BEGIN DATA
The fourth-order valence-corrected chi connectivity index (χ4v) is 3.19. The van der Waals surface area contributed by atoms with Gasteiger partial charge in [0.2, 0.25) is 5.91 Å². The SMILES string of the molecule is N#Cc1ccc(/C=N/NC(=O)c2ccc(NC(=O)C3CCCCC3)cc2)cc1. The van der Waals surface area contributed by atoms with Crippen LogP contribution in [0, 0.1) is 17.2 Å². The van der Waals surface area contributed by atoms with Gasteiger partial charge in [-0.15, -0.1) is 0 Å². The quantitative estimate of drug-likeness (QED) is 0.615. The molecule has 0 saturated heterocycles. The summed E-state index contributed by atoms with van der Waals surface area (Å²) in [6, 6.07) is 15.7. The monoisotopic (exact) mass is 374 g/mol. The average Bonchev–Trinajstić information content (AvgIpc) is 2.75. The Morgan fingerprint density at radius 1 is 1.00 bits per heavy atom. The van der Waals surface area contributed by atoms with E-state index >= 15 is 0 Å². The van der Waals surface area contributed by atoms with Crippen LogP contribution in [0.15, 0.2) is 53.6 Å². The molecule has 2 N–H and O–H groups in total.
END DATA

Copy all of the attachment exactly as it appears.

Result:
The fourth-order valence-corrected chi connectivity index (χ4v) is 3.19. The van der Waals surface area contributed by atoms with Gasteiger partial charge in [0.2, 0.25) is 5.91 Å². The SMILES string of the molecule is N#Cc1ccc(/C=N/NC(=O)c2ccc(NC(=O)C3CCCCC3)cc2)cc1. The van der Waals surface area contributed by atoms with Crippen LogP contribution in [0, 0.1) is 17.2 Å². The van der Waals surface area contributed by atoms with Gasteiger partial charge in [-0.15, -0.1) is 0 Å². The quantitative estimate of drug-likeness (QED) is 0.615. The molecule has 0 saturated heterocycles. The summed E-state index contributed by atoms with van der Waals surface area (Å²) in [6, 6.07) is 15.7. The monoisotopic (exact) mass is 374 g/mol. The average Bonchev–Trinajstić information content (AvgIpc) is 2.75. The Morgan fingerprint density at radius 1 is 1.00 bits per heavy atom. The van der Waals surface area contributed by atoms with E-state index >= 15 is 0 Å². The van der Waals surface area contributed by atoms with Crippen LogP contribution in [0.15, 0.2) is 53.6 Å². The molecule has 2 N–H and O–H groups in total.